Innovation by companies is a powerful lever that can galvanise growth in emerging countries and help bring their economies in line with their more prosperous neighbours, according to a new report from the EBRD.
The EBRD’s Transition Report 2014: Innovation in Transition draws on unique data to examine why some companies are more innovative than others and shows what drives innovation and what stands in its way.
It also outlines how governments can support companies as they develop new products themselves or become more competitive by adopting products or production processes and adapting them to suit their own needs.
The report makes clear that individual efforts at the micro or company level have a significant impact on a country’s overall macro-economic performance.
“As firms move along their transition path, so will the countries in which they are based,” says EBRD Chief Economist Erik Berglof in the foreword to the new study. “The overall message of this year’s Transition Report is a hopeful one,” he added.
The 2014 publication tackles issues from last year’s report, “Stuck in Transition?”, which showed that the convergence process had slowed in the EBRD region, primarily because reforms that had previously been the engine for growth had all but dried up.
The new report helps provide answers to questions asked in the earlier study, pointing specifically to the role innovation can play in boosting economic productivity.
The Transition Report stresses that innovation should not only be seen in terms of ground-breaking new inventions but also, especially in less advanced economies, in terms of companies introducing products or processes that are new to that firm but were already available elsewhere.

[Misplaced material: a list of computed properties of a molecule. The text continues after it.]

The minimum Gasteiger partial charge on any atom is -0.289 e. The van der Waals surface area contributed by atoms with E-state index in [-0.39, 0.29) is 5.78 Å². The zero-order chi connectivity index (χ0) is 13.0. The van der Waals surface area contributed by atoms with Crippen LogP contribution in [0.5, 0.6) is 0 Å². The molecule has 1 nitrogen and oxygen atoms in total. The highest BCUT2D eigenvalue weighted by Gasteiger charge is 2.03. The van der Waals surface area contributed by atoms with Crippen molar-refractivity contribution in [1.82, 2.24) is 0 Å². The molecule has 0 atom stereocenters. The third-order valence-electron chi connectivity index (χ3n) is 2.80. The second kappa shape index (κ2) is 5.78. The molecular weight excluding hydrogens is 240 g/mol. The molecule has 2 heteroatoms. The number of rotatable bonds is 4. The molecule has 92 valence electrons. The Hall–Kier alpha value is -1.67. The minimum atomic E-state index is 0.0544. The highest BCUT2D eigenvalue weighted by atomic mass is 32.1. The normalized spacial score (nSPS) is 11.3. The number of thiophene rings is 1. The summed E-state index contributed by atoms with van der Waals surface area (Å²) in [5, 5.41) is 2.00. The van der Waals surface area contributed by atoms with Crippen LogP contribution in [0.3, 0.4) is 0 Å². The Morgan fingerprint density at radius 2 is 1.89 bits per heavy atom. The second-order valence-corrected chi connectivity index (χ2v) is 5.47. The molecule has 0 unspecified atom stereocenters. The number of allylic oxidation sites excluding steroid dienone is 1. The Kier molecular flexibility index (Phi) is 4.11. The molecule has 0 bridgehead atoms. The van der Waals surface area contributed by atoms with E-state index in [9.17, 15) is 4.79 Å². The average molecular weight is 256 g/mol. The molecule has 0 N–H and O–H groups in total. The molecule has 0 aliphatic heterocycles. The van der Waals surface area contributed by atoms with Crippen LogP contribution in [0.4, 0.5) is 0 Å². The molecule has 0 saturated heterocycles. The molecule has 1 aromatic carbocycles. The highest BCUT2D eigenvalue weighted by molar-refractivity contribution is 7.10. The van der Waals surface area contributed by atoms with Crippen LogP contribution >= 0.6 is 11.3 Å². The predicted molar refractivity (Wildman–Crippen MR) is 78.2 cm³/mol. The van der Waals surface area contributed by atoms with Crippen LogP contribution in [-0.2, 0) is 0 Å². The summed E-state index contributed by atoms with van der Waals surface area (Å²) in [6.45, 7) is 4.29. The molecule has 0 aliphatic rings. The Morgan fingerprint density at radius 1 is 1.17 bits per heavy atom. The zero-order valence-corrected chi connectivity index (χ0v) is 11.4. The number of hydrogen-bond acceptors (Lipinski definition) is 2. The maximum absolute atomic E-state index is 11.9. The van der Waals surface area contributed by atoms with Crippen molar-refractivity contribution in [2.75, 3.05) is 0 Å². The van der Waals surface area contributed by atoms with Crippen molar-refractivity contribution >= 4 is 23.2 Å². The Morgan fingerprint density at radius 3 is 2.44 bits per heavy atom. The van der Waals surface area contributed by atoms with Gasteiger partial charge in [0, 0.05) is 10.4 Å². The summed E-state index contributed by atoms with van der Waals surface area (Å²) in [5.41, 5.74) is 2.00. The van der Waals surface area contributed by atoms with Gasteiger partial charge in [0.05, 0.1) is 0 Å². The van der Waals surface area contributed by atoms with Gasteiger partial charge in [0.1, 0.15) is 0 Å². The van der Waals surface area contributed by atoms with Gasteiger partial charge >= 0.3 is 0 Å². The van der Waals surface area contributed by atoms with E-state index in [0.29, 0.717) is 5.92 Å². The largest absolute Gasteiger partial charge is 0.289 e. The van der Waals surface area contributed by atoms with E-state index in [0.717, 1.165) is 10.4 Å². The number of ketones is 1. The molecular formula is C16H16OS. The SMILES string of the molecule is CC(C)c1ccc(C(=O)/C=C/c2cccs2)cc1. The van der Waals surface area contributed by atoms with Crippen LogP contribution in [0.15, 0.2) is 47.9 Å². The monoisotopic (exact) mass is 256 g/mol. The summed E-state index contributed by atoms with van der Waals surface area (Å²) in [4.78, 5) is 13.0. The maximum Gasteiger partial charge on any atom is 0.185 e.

The research that underlies the report shows that innovative firms are particularly sensitive to the business climate and, in order to promote innovation, authorities have to make sure that they address bottlenecks affecting innovation, such as corruption, inadequate skills among the workforce, limited access to finance and lengthy customs and trade regulations.
Policies also have to be adapted to suit the prevailing conditions in any given country, the report says. “In countries still far removed from the technological frontier, policy-makers should focus more on improving the country’s capacity to absorb and benefit from technologies developed elsewhere.”
This calls for better primary and secondary education, better access to bank credit and an environment that encourages entrepreneurs to improve the management of their firms in these countries.
In more advanced economies, policies have to focus on nurturing creativity, providing highly specialised human capital and creating space for the market entry of young, innovative firms while also allowing the exit of firms that do not succeed.
“This requires that we pay more attention to flexible labour markets, better competition policies, good universities and sufficient access to venture capital and private equity for young start-up firms in these more advanced economies”, the report says.
The study also analyses data showing the relationship between company innovation and access to credit and draws lessons on how policy-makers can improve the provision of credit to small businesses.
It says that while financing constraints can be alleviated in the short term by the introduction of special funding schemes for small firms, banks may also have to review their lending models in order to ensure they have sufficient in-house capacity to lend to small and medium-sized enterprises.
Policy-makers can also encourage lending to small firms by establishing credit bureaus and registries, which facilitate the sharing of borrower information among lenders.
The report draws on data from two surveys. The Business Environment and Enterprise Performance Survey, produced by the EBRD and the World Bank, polled almost 16,000 firms in 30 countries for views on the business environment for private enterprise and business development. It was the fifth such survey but the first to include a module on innovation.
The Bank also conducted a second round of its Banking Environment and Performance Survey, holding face-to-face interviews with CEOs from over 600 banks in the region that provided valuable data on their operations and business models.
Data was produced on the locations of over 137,000 branches operated by these banks, providing unique insight into how firms and banks work together and how their cooperation can drive innovation forward.